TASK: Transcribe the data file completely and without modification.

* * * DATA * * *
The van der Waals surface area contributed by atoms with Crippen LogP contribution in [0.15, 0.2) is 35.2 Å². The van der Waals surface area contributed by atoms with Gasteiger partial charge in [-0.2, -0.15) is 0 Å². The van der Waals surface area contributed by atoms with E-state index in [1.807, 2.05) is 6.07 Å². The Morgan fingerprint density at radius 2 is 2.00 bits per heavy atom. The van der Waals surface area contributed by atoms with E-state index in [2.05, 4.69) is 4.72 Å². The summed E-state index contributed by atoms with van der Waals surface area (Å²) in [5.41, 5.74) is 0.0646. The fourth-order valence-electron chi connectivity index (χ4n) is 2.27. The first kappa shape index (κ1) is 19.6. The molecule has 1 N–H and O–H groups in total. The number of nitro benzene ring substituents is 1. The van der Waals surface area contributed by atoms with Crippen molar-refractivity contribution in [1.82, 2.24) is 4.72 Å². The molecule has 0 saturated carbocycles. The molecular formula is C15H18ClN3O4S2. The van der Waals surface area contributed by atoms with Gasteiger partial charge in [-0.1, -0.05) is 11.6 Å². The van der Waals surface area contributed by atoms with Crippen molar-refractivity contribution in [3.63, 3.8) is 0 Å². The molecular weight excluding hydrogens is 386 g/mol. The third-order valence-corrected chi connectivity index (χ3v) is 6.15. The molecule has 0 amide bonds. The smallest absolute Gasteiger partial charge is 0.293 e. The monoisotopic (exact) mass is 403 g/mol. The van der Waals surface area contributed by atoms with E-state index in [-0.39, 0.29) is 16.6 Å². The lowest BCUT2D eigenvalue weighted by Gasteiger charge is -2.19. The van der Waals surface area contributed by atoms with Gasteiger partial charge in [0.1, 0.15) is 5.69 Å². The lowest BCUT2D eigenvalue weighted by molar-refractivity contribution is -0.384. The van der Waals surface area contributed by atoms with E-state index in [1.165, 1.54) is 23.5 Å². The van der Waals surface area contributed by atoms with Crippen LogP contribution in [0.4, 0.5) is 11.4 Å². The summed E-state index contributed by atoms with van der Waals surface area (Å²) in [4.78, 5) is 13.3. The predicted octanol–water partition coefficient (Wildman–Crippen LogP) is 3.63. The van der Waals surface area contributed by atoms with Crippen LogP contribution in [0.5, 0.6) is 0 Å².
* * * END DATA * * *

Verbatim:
The van der Waals surface area contributed by atoms with Crippen LogP contribution in [0.15, 0.2) is 35.2 Å². The van der Waals surface area contributed by atoms with Gasteiger partial charge in [-0.2, -0.15) is 0 Å². The van der Waals surface area contributed by atoms with E-state index in [1.807, 2.05) is 6.07 Å². The Morgan fingerprint density at radius 2 is 2.00 bits per heavy atom. The van der Waals surface area contributed by atoms with E-state index in [2.05, 4.69) is 4.72 Å². The summed E-state index contributed by atoms with van der Waals surface area (Å²) in [5.41, 5.74) is 0.0646. The fourth-order valence-electron chi connectivity index (χ4n) is 2.27. The first kappa shape index (κ1) is 19.6. The molecule has 1 N–H and O–H groups in total. The number of nitro benzene ring substituents is 1. The van der Waals surface area contributed by atoms with Crippen molar-refractivity contribution in [1.82, 2.24) is 4.72 Å². The molecule has 0 saturated carbocycles. The molecular formula is C15H18ClN3O4S2. The van der Waals surface area contributed by atoms with Gasteiger partial charge in [-0.1, -0.05) is 11.6 Å². The van der Waals surface area contributed by atoms with Crippen molar-refractivity contribution in [3.63, 3.8) is 0 Å². The molecular weight excluding hydrogens is 386 g/mol. The third-order valence-corrected chi connectivity index (χ3v) is 6.15. The molecule has 0 amide bonds. The smallest absolute Gasteiger partial charge is 0.293 e. The monoisotopic (exact) mass is 403 g/mol. The van der Waals surface area contributed by atoms with E-state index in [-0.39, 0.29) is 16.6 Å². The lowest BCUT2D eigenvalue weighted by Gasteiger charge is -2.19. The van der Waals surface area contributed by atoms with Gasteiger partial charge in [0.1, 0.15) is 5.69 Å². The lowest BCUT2D eigenvalue weighted by molar-refractivity contribution is -0.384. The van der Waals surface area contributed by atoms with E-state index in [1.165, 1.54) is 23.5 Å². The van der Waals surface area contributed by atoms with Crippen LogP contribution in [0.4, 0.5) is 11.4 Å². The summed E-state index contributed by atoms with van der Waals surface area (Å²) in [4.78, 5) is 13.3. The predicted octanol–water partition coefficient (Wildman–Crippen LogP) is 3.63. The van der Waals surface area contributed by atoms with Crippen LogP contribution in [0.5, 0.6) is 0 Å².